Last month was the 10th anniversary of the U.S. invasion of Iraq, a day which passed quietly in the U.S. for the most part. For the majority of newspapers, the anniversary was granted a footnote lost between the inner-pages, vying for the reader’s attention amidst a sea of advertisements and extraneous print. And when covered at any appreciable length, the War was generally framed along the lines of the presumptuous question “what went wrong?” posed as if a war in Iraq had ever been "our" right to wage in the first place.
The 10th anniversary of the invasion did not pass quietly in Iraq, however. On the eve of the anniversary dozens of people died in a series of car bomb attacks that swept across Baghdad, bathing the city in terror and plumes of acrid smoke. Contrary to dog-eared statements about building democracy, fighting terrorism, or saving the world from weapons of mass destruction, the U.S. had entered an Iraq whose society had been torn apart by decades of war and misrule, and left it in much the same state. In any case, no one could honestly claim “mission accomplished.”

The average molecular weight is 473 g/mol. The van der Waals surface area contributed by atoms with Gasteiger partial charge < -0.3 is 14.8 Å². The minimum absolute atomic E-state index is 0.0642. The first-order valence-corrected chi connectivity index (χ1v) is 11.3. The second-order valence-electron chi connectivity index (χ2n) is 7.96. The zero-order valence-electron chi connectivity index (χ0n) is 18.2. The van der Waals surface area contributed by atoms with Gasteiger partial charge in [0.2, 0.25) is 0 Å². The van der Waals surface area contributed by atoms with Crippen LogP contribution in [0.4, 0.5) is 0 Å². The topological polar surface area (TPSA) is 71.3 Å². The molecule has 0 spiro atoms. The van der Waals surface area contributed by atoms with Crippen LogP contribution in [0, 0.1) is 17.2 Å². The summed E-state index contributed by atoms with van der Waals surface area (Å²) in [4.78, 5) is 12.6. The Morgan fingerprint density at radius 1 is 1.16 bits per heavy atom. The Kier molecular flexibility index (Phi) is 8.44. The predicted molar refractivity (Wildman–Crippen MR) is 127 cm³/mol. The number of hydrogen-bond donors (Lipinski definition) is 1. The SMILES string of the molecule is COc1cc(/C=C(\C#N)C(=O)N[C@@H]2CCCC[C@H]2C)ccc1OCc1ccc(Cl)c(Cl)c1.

In my essay “Into the Abyss” I attempted to understand the Iraq War from the angle of American torture. The torture of thousands of Iraqis by Americans was a definitive part of the War, functioning in many ways as an allegory for the War itself. It was on bad intelligence secured through torture that the U.S. government first obtained the material with which it manufactured the war’s pretext. Later, after official lies proved hollow, American forces were encouraged to torture Iraqis in a desperate move to crush a nascent insurgency – an insurgency which had for the most part been created as a direct result of American policy blunders and which was entirely misunderstood by officials.